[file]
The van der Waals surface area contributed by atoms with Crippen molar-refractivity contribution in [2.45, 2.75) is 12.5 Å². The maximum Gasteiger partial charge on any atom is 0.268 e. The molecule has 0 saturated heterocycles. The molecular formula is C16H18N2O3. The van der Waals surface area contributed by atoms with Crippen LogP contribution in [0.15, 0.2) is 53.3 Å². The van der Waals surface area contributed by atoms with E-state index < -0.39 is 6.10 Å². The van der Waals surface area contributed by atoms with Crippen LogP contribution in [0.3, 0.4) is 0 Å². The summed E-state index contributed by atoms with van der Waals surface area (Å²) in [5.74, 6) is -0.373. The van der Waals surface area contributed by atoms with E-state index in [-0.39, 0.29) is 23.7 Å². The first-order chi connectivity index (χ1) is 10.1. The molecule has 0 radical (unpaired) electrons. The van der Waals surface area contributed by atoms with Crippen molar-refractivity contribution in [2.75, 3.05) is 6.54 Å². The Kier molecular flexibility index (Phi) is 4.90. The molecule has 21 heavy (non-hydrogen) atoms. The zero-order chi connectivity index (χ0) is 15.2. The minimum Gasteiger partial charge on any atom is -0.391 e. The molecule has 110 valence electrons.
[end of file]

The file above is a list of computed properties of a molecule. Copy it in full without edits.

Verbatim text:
The van der Waals surface area contributed by atoms with Crippen molar-refractivity contribution in [2.45, 2.75) is 12.5 Å². The maximum Gasteiger partial charge on any atom is 0.268 e. The molecule has 0 saturated heterocycles. The molecular formula is C16H18N2O3. The van der Waals surface area contributed by atoms with Crippen LogP contribution in [0.15, 0.2) is 53.3 Å². The van der Waals surface area contributed by atoms with E-state index < -0.39 is 6.10 Å². The van der Waals surface area contributed by atoms with Crippen LogP contribution in [0.3, 0.4) is 0 Å². The summed E-state index contributed by atoms with van der Waals surface area (Å²) in [5.74, 6) is -0.373. The van der Waals surface area contributed by atoms with E-state index in [-0.39, 0.29) is 23.7 Å². The first-order chi connectivity index (χ1) is 10.1. The molecule has 0 radical (unpaired) electrons. The van der Waals surface area contributed by atoms with Crippen molar-refractivity contribution in [2.75, 3.05) is 6.54 Å². The Kier molecular flexibility index (Phi) is 4.90. The molecule has 21 heavy (non-hydrogen) atoms. The zero-order chi connectivity index (χ0) is 15.2. The minimum Gasteiger partial charge on any atom is -0.391 e. The molecule has 110 valence electrons.